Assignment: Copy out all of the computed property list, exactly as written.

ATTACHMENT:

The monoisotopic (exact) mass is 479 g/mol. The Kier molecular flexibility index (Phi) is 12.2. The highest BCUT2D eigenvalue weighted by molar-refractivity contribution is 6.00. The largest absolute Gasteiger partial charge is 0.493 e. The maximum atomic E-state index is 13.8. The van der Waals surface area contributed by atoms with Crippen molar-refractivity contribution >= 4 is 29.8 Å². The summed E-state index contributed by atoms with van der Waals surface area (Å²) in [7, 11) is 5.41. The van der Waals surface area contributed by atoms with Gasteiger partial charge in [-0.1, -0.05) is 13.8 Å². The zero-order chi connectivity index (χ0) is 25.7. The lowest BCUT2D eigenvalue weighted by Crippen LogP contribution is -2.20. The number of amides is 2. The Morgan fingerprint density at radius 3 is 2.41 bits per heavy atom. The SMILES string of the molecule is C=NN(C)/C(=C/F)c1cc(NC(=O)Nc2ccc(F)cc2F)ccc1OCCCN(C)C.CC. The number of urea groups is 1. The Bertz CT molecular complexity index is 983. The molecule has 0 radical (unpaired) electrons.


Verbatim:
The monoisotopic (exact) mass is 479 g/mol. The Kier molecular flexibility index (Phi) is 12.2. The highest BCUT2D eigenvalue weighted by molar-refractivity contribution is 6.00. The largest absolute Gasteiger partial charge is 0.493 e. The maximum atomic E-state index is 13.8. The van der Waals surface area contributed by atoms with Crippen molar-refractivity contribution >= 4 is 29.8 Å². The summed E-state index contributed by atoms with van der Waals surface area (Å²) in [7, 11) is 5.41. The van der Waals surface area contributed by atoms with Gasteiger partial charge in [-0.1, -0.05) is 13.8 Å². The zero-order chi connectivity index (χ0) is 25.7. The lowest BCUT2D eigenvalue weighted by Crippen LogP contribution is -2.20. The number of amides is 2. The Morgan fingerprint density at radius 3 is 2.41 bits per heavy atom. The SMILES string of the molecule is C=NN(C)/C(=C/F)c1cc(NC(=O)Nc2ccc(F)cc2F)ccc1OCCCN(C)C.CC. The number of urea groups is 1. The Bertz CT molecular complexity index is 983. The molecule has 0 radical (unpaired) electrons.